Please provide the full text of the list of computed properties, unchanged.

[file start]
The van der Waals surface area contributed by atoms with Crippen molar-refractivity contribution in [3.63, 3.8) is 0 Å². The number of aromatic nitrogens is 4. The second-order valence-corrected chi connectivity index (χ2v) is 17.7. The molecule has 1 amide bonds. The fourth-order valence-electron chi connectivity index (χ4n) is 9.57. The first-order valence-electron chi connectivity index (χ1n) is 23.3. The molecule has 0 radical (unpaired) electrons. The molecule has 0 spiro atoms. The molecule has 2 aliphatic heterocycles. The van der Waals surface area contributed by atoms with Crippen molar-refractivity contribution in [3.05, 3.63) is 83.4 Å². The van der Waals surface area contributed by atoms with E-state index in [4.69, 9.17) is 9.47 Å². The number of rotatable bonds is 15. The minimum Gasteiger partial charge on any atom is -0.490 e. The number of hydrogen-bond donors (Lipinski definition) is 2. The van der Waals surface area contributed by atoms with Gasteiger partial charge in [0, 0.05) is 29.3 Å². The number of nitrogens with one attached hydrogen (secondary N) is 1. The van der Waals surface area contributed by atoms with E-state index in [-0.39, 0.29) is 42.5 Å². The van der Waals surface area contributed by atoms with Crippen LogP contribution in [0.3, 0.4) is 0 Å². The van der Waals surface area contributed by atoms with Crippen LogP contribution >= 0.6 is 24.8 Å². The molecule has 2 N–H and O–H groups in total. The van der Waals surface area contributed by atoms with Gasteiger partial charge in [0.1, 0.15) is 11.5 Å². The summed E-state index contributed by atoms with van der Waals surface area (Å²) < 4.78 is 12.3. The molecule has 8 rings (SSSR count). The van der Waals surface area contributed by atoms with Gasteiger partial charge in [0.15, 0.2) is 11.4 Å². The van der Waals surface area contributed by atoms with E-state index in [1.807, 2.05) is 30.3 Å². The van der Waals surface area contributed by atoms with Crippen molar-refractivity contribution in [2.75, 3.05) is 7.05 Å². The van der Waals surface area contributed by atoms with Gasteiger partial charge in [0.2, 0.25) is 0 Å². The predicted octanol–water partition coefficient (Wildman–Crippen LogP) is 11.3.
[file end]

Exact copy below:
The van der Waals surface area contributed by atoms with Crippen molar-refractivity contribution in [3.63, 3.8) is 0 Å². The number of aromatic nitrogens is 4. The second-order valence-corrected chi connectivity index (χ2v) is 17.7. The molecule has 1 amide bonds. The fourth-order valence-electron chi connectivity index (χ4n) is 9.57. The first-order valence-electron chi connectivity index (χ1n) is 23.3. The molecule has 0 radical (unpaired) electrons. The molecule has 0 spiro atoms. The molecule has 2 aliphatic heterocycles. The van der Waals surface area contributed by atoms with Crippen molar-refractivity contribution in [3.05, 3.63) is 83.4 Å². The van der Waals surface area contributed by atoms with E-state index in [4.69, 9.17) is 9.47 Å². The number of rotatable bonds is 15. The minimum Gasteiger partial charge on any atom is -0.490 e. The number of hydrogen-bond donors (Lipinski definition) is 2. The van der Waals surface area contributed by atoms with Gasteiger partial charge in [0, 0.05) is 29.3 Å². The number of nitrogens with one attached hydrogen (secondary N) is 1. The van der Waals surface area contributed by atoms with E-state index in [-0.39, 0.29) is 42.5 Å². The van der Waals surface area contributed by atoms with Crippen LogP contribution in [0.3, 0.4) is 0 Å². The van der Waals surface area contributed by atoms with Crippen LogP contribution >= 0.6 is 24.8 Å². The molecule has 2 N–H and O–H groups in total. The van der Waals surface area contributed by atoms with Gasteiger partial charge in [0.1, 0.15) is 11.5 Å². The summed E-state index contributed by atoms with van der Waals surface area (Å²) < 4.78 is 12.3. The molecule has 8 rings (SSSR count). The van der Waals surface area contributed by atoms with Gasteiger partial charge in [0.15, 0.2) is 11.4 Å². The van der Waals surface area contributed by atoms with E-state index in [1.807, 2.05) is 30.3 Å². The van der Waals surface area contributed by atoms with Crippen molar-refractivity contribution in [2.75, 3.05) is 7.05 Å². The van der Waals surface area contributed by atoms with Gasteiger partial charge in [0.2, 0.25) is 0 Å². The predicted octanol–water partition coefficient (Wildman–Crippen LogP) is 11.3.